The legendary scene at Rick’s Cafe where refugees, led by Paul Henreid, drown out Nazi officers by singing “La Marseillaise” became an instant inspiration to moviegoers as World War II was raging.
The location of the film was no accident: Casablanca was a haven for those fleeing for their lives. And it was also the scene of a much greater — and real life — act of heroism, one far too little known or recognized: the protection of the Jews of Morocco by the young Sultan Mohammed V.
At a time when anti-Semitism and Islamophobia are on the rise globally, we should honor this overlooked but remarkable example of enlightened leadership.
Born the third son of the reigning sultan’s younger brother, Mohammed was an unlikely ruler from the start and certainly an unexpected hero.
A series of international disputes between France and Germany led to the Treaty of Fez in 1912 and French control of Morocco. Mohammed’s father, Moulay Yousef, replaced his older sibling on the throne when his brother abdicated because of the treaty.
Fifteen years later, upon his father’s death, 16-year-old Mohammed was named sultan largely because the French viewed him as more docile than his older brothers. This turned out to be one of the great misjudgments in French colonial history.
When Paris fell to the Germans in July 1940, the sultan, then 30, was put in a precarious position as Morocco came under the rule of the collaborationist French Vichy regime.
Among their first acts, the new overseers sought to impose anti-Semitic laws in Morocco, as per Nazi protocol.
Jews had lived in that part of the world since well before Carthage fell, and over a quarter of a million called Morocco their home in 1940.
Members of the community had served the sultans’ court as ministers, diplomats and advisors. Mohammed V took seriously his role as Commander of the Faithful, which he viewed to include all “people of the book,” meaning everyone belonging to the Abrahamic faiths — Jews, Christians and Muslims. He bravely, publicly declined to assist in the persecution of his own Jewish citizens.
“There are no Jews in Morocco,” he declared. “There are only Moroccan subjects.”
Vichy authorities soon forced Mohammed V to promulgate two laws restricting certain professions and schools to Jews and requiring them to live in ghettos. In an act of resistance, the sultan declined to fully enforce the laws. A direct descendant of Muhammad, the founder of Islam, through Muhammad’s daughter Fatimah, the sultan refused to be intimidated. A French government telegram, discovered in Paris archives four decades later, reported that relations between France and Morocco became “much more tense since the day” the laws went into effect. In 1941, for the first time, Mohammed V made a point of inviting senior representatives of the Jewish community to the annual banquet celebrating the anniversary of his sultanate and placing them in the best seats next to the French officials.
“I absolutely do not approve of the new anti-Semitic laws and I refuse to associate myself with a measure I disagree with,” he told the French officials. “I reiterate as I did in the past that the Jews are under my protection and I reject any distinction that should be made amongst my people.”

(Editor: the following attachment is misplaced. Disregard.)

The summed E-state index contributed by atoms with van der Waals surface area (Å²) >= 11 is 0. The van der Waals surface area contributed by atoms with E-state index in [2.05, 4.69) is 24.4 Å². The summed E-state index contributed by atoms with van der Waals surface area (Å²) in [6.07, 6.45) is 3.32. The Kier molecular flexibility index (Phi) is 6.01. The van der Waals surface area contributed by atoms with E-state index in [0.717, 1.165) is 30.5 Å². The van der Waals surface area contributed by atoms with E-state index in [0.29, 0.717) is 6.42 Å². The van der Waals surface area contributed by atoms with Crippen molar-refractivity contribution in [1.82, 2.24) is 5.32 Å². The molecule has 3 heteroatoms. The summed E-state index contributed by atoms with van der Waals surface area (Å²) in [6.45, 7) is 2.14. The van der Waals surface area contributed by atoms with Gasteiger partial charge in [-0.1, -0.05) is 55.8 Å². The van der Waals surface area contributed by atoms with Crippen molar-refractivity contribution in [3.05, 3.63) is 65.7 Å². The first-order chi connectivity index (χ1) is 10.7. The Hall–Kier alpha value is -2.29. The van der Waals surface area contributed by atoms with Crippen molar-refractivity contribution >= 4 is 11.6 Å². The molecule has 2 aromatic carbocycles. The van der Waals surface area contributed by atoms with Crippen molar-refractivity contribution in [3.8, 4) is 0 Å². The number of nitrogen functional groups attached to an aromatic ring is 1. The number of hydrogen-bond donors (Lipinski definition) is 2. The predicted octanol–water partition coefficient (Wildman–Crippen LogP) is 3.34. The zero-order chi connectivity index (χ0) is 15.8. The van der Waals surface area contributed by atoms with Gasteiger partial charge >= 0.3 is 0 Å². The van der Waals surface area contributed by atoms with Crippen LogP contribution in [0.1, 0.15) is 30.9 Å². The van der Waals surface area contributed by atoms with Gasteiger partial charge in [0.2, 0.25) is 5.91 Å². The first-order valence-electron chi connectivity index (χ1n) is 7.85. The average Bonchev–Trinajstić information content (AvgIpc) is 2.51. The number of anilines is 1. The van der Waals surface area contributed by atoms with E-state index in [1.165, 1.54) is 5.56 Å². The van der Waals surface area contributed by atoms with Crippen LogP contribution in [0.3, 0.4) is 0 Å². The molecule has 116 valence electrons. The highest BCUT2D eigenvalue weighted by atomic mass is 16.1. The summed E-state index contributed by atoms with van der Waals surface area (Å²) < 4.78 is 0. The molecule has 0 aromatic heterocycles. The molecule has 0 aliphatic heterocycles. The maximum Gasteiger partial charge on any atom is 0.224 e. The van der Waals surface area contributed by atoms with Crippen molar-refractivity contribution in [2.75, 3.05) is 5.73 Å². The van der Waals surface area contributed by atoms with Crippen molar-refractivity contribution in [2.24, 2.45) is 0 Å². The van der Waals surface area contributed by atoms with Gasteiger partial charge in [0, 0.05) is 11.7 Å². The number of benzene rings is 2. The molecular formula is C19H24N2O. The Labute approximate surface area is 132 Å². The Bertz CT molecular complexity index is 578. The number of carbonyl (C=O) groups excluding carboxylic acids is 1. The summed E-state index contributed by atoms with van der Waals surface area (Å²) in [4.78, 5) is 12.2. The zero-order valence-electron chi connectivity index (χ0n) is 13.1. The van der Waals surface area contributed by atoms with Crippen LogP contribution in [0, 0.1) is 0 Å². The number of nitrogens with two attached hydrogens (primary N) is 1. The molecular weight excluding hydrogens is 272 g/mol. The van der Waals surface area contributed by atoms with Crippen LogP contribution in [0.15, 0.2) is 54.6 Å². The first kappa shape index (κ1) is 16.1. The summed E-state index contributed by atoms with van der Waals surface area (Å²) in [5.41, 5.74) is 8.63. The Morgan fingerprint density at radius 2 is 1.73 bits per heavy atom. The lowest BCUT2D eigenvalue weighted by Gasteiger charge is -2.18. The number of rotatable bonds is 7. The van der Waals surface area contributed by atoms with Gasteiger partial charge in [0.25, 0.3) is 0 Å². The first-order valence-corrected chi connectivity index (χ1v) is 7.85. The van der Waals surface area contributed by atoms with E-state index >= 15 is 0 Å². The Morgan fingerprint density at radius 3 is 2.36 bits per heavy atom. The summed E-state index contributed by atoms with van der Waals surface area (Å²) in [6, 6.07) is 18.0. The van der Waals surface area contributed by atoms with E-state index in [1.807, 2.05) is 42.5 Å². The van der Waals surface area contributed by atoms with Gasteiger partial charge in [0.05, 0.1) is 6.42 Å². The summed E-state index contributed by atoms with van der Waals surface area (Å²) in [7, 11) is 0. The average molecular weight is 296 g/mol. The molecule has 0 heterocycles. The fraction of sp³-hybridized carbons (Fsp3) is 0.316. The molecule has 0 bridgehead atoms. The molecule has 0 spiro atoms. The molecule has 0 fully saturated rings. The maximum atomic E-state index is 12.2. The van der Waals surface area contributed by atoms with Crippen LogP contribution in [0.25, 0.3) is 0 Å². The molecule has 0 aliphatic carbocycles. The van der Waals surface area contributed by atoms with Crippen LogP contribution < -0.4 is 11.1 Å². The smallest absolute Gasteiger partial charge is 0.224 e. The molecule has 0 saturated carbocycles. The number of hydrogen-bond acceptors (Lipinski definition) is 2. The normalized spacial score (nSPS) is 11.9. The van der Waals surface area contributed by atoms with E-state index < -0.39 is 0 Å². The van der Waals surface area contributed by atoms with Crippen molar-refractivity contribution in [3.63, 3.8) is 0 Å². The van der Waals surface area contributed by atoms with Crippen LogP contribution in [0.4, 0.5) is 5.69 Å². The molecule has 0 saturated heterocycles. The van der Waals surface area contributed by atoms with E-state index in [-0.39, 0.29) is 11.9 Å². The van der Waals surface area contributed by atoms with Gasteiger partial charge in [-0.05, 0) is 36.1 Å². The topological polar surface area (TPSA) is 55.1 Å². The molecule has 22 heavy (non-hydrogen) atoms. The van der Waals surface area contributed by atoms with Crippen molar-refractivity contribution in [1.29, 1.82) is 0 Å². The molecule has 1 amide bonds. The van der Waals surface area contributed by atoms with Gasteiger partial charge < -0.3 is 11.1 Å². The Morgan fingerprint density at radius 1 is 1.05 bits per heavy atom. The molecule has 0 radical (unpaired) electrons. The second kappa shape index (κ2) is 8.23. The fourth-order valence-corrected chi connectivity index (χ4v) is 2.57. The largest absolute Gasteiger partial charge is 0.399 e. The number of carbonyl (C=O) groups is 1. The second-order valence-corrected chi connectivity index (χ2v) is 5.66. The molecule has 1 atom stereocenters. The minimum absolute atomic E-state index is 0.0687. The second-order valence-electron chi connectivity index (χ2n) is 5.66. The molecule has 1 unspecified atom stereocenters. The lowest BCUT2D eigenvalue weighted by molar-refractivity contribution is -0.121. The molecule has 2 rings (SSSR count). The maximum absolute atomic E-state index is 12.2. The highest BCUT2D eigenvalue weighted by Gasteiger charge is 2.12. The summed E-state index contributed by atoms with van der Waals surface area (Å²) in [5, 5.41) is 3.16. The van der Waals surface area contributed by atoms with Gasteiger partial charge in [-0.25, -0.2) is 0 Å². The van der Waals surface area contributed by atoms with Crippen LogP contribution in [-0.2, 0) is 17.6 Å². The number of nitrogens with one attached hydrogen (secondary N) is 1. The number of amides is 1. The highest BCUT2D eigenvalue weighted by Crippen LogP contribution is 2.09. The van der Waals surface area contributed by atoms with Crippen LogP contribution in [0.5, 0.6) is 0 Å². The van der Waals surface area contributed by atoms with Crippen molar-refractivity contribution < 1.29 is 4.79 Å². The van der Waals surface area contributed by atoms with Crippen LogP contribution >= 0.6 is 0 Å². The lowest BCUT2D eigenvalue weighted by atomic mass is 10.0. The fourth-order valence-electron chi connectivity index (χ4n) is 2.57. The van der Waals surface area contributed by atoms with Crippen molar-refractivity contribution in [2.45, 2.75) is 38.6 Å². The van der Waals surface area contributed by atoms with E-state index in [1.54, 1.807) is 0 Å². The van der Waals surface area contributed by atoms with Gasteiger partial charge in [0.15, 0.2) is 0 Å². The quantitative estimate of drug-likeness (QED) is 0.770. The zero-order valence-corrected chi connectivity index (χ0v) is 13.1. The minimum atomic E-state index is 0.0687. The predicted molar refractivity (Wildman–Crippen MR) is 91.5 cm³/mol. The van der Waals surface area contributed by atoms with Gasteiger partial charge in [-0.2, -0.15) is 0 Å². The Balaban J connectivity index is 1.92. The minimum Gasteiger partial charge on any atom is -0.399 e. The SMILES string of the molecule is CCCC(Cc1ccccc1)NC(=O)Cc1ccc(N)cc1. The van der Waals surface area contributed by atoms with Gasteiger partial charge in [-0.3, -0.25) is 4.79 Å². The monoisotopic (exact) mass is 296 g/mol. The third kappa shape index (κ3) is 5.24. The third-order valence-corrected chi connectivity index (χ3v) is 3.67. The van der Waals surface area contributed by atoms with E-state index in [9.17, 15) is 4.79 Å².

Although there were limits to his power, Mohammed V ensured that there were never roundups of Jews in Morocco; it remained a haven to the extent possible. During Vichy rule — which lasted a little more than two years — no Moroccan Jews were deported or killed; nor were they forced to wear the yellow star. When Allied troops liberated North Africa in November 1942, the Moroccan Jewish community was essentially intact.
The sultan’s actions offer a contrast with other leaders who rallied to the side of the Axis powers in hopes of driving the Jews from Palestine and the British from the Middle East. The grand mufti of Jerusalem, Haj Amin Husseini, for example, spent the war years in Berlin, courting Adolf Hitler and Heinrich Himmler, plotting the extermination of the Jews and recruiting Eastern European Muslims to fight for the Nazi cause.
Mohammed V, on the other hand, was a strong supporter of the Allies and welcomed President Franklin D. Roosevelt, British Prime Minister Winston Churchill and French President Charles de Gaulle for four days in 1943 at the historic Casablanca conference. Throughout the sultan’s reign, he continued to protect his Jewish subjects. When the Arab world reacted violently to the declaration of the state of Israel in 1948, the sultan reminded Moroccans that Jews had always been protected in their country and should not be harmed.
Mohammed V died suddenly in 1961, just four years after Morocco became an independent constitutional monarchy and he gained the title king. The outpouring of grief was immense. Some 75,000 Jews publicly mourned, the chief rabbi delivered a memorial address by radio, and Jews were prominent participants at the coronation of his son Hassan II and at the new king’s initial prayer services.
The Moroccan Jewish community has dwindled, but in commemorations to this day, its members declare their “eternal gratitude” to Mohammed V and recall his heroism. At a time when such selflessness is in short supply, we should do the same.
By Richard Hurowitz Los Angeles Times